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Holistic Approach to Problem Solving1

Holistic Approach to Problem Solving1



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Published by drkvsubramanian
the paper highlights the importance of adopting a holistic approach to analyse and evolving a solution to a problem situation
the paper highlights the importance of adopting a holistic approach to analyse and evolving a solution to a problem situation

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Categories:Types, School Work
Published by: drkvsubramanian on Dec 25, 2008
Copyright:Attribution Non-commercial


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Holistic Approach to Problem SolvingWhat is holistic approach?
Organisations engage consultants to assist them in coming up with objective solutions,to their sporadic problems, of a non repetitive nature. Consultants have the advantage of being an outsider and hence disinterested in the outcome of their involvement, in arrivingat the problem solution. Consultants follow certain formal methodologies which have thepower of rigour and tested methods, can foresee problems before they occur and hencehave the power to preempt undesirable / unintended outcomes. One such method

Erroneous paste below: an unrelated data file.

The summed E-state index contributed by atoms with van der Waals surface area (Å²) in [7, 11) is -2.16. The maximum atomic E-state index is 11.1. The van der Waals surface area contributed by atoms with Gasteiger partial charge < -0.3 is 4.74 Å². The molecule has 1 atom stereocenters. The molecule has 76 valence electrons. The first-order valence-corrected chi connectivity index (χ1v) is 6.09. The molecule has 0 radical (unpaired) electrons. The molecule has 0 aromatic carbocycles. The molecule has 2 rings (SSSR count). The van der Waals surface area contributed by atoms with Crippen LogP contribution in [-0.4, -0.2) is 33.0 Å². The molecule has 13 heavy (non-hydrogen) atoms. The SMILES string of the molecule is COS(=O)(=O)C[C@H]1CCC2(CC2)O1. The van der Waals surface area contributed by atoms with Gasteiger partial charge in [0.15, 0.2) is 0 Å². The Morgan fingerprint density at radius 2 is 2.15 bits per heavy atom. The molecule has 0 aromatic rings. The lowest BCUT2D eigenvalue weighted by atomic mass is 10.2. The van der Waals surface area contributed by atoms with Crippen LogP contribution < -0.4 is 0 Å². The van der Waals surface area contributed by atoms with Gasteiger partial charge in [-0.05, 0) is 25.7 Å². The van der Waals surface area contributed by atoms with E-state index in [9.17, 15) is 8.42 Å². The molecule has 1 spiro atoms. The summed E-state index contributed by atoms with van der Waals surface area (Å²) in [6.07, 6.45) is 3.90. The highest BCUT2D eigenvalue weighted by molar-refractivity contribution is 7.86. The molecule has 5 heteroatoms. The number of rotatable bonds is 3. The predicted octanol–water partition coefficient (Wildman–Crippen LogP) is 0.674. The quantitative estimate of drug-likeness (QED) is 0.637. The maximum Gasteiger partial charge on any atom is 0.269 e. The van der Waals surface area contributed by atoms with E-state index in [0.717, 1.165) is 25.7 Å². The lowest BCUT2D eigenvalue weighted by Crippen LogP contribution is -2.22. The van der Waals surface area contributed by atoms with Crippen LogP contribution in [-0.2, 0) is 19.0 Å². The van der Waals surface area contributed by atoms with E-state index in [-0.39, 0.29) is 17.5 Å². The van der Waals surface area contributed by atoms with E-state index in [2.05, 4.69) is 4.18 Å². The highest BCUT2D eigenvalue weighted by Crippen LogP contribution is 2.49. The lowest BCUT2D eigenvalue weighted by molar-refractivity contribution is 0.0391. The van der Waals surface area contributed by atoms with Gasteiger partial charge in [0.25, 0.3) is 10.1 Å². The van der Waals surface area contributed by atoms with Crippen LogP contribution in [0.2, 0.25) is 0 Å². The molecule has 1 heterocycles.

Holistic approach to problem solving 
is discussed, to follow.In the holistic approach, the intervention starts with in a participatory mode. It isrecognised that in an external intervention scenario, with long term strategic implications,close participation of the client and all stake holders, during the vision and objectivesetting for the solution, strategy formulation phase, solution design and their feedback, isessential. This will substantially contribute to the quality of the output, acceptance of recommendations and speedier implementation. This approach will ensure ownership othe output, which will enhance level of participation, and active involvement of stakeholders, during the implementation. This will considerably reduce rework andrevisit to the course of action formulated, and address queries raised (if any), by theparticipants, during the implementation. Active stakeholder participation during the initialphases of the intervention, contributes to success and speed of implementation, highlevel of utilisation and reduced need for post implementation support.The systems (holistic) approach is a unique methodology, to meet the challenges of understanding and analysing a complex system. It is a practical and proven approach toanalyse a decision oriented inter disciplinary problem situation, and aiding theinvestigator in complex problem solving, under uncertainty. This methodology enablesinteraction with all stakeholders, who may be unstructured in their thinking and the wayin which they communicate, and also enables understanding and integration of technicaland behavioural aspects, which makes this approach holistic and unique.
Why holistic approach?
The systems approach is most suited to analyse and understand a complexmultidisciplinary problem, which does not have the advantages of a sound theoreticalbase of its own, tested body of knowledge and proven methodologies, to apply. Thesemostly fall under the category
societal problems,